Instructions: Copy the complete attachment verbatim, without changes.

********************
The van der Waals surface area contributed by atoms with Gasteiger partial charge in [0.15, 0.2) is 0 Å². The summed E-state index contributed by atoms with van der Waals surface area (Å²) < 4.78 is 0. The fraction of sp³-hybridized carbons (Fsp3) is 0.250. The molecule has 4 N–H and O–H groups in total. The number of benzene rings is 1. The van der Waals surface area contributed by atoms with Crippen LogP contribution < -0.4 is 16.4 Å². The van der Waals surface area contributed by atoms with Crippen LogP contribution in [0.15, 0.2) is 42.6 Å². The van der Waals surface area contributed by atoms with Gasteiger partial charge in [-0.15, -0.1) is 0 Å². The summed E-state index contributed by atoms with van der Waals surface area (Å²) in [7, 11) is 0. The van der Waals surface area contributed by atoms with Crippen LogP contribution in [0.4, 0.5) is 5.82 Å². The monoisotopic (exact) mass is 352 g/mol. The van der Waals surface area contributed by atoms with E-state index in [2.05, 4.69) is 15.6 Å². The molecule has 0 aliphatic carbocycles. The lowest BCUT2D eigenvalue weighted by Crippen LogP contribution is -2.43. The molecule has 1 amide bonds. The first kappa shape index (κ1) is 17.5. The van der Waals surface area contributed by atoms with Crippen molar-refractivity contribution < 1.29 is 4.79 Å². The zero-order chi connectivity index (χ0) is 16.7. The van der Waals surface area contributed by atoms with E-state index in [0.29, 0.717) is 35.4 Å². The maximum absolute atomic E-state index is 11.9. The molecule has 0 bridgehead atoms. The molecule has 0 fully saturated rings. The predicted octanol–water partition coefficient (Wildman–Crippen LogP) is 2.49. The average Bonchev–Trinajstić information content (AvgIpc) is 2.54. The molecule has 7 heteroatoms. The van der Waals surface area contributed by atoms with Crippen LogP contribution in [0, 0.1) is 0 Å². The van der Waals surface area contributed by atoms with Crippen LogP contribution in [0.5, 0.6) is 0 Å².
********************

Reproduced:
The van der Waals surface area contributed by atoms with Gasteiger partial charge in [0.15, 0.2) is 0 Å². The summed E-state index contributed by atoms with van der Waals surface area (Å²) < 4.78 is 0. The fraction of sp³-hybridized carbons (Fsp3) is 0.250. The molecule has 4 N–H and O–H groups in total. The number of benzene rings is 1. The van der Waals surface area contributed by atoms with Crippen LogP contribution < -0.4 is 16.4 Å². The van der Waals surface area contributed by atoms with Crippen LogP contribution in [0.15, 0.2) is 42.6 Å². The van der Waals surface area contributed by atoms with Gasteiger partial charge in [-0.15, -0.1) is 0 Å². The summed E-state index contributed by atoms with van der Waals surface area (Å²) in [7, 11) is 0. The van der Waals surface area contributed by atoms with Crippen LogP contribution in [0.4, 0.5) is 5.82 Å². The monoisotopic (exact) mass is 352 g/mol. The van der Waals surface area contributed by atoms with E-state index in [2.05, 4.69) is 15.6 Å². The molecule has 0 aliphatic carbocycles. The lowest BCUT2D eigenvalue weighted by Crippen LogP contribution is -2.43. The molecule has 1 amide bonds. The first kappa shape index (κ1) is 17.5. The van der Waals surface area contributed by atoms with Crippen molar-refractivity contribution < 1.29 is 4.79 Å². The zero-order chi connectivity index (χ0) is 16.7. The van der Waals surface area contributed by atoms with E-state index in [0.29, 0.717) is 35.4 Å². The maximum absolute atomic E-state index is 11.9. The molecule has 0 bridgehead atoms. The molecule has 0 fully saturated rings. The predicted octanol–water partition coefficient (Wildman–Crippen LogP) is 2.49. The average Bonchev–Trinajstić information content (AvgIpc) is 2.54. The molecule has 7 heteroatoms. The van der Waals surface area contributed by atoms with Crippen LogP contribution in [0, 0.1) is 0 Å². The van der Waals surface area contributed by atoms with Crippen LogP contribution in [0.5, 0.6) is 0 Å².